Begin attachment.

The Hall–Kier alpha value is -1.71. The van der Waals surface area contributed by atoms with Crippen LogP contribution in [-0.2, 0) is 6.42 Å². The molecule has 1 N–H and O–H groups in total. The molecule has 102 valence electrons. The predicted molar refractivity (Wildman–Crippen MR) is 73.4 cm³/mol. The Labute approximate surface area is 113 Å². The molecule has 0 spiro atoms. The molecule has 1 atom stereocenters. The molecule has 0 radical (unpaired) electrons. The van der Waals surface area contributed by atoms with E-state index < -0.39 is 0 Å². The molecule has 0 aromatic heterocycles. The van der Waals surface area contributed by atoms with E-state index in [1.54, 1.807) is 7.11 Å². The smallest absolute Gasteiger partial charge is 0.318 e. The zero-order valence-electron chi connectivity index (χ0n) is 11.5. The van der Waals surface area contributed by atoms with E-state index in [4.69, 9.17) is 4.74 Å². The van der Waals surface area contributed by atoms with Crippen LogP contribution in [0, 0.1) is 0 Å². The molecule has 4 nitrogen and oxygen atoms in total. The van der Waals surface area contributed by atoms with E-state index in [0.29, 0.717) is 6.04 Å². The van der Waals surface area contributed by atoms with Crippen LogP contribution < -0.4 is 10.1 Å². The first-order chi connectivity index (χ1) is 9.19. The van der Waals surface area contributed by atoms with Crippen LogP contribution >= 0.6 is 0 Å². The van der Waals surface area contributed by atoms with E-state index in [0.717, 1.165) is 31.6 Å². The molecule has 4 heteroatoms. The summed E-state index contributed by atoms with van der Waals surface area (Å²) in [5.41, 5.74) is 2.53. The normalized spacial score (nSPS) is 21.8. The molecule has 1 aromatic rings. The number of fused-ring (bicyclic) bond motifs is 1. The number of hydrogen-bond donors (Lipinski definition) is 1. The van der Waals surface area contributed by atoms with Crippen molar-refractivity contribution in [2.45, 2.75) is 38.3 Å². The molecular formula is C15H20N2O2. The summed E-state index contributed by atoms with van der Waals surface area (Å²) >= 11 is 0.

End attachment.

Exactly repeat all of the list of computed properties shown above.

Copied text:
The Hall–Kier alpha value is -1.71. The van der Waals surface area contributed by atoms with Crippen LogP contribution in [-0.2, 0) is 6.42 Å². The molecule has 1 N–H and O–H groups in total. The molecule has 102 valence electrons. The predicted molar refractivity (Wildman–Crippen MR) is 73.4 cm³/mol. The Labute approximate surface area is 113 Å². The molecule has 0 spiro atoms. The molecule has 1 atom stereocenters. The molecule has 0 radical (unpaired) electrons. The van der Waals surface area contributed by atoms with E-state index < -0.39 is 0 Å². The molecule has 0 aromatic heterocycles. The van der Waals surface area contributed by atoms with E-state index in [1.54, 1.807) is 7.11 Å². The smallest absolute Gasteiger partial charge is 0.318 e. The zero-order valence-electron chi connectivity index (χ0n) is 11.5. The van der Waals surface area contributed by atoms with E-state index in [4.69, 9.17) is 4.74 Å². The van der Waals surface area contributed by atoms with Crippen LogP contribution in [0, 0.1) is 0 Å². The molecule has 4 nitrogen and oxygen atoms in total. The van der Waals surface area contributed by atoms with E-state index in [0.29, 0.717) is 6.04 Å². The van der Waals surface area contributed by atoms with Crippen LogP contribution < -0.4 is 10.1 Å². The first-order chi connectivity index (χ1) is 9.19. The van der Waals surface area contributed by atoms with Crippen LogP contribution >= 0.6 is 0 Å². The van der Waals surface area contributed by atoms with E-state index in [0.717, 1.165) is 31.6 Å². The molecule has 4 heteroatoms. The summed E-state index contributed by atoms with van der Waals surface area (Å²) in [5.41, 5.74) is 2.53. The normalized spacial score (nSPS) is 21.8. The molecule has 1 aromatic rings. The number of fused-ring (bicyclic) bond motifs is 1. The number of hydrogen-bond donors (Lipinski definition) is 1. The van der Waals surface area contributed by atoms with Crippen molar-refractivity contribution in [2.45, 2.75) is 38.3 Å². The molecular formula is C15H20N2O2. The summed E-state index contributed by atoms with van der Waals surface area (Å²) >= 11 is 0.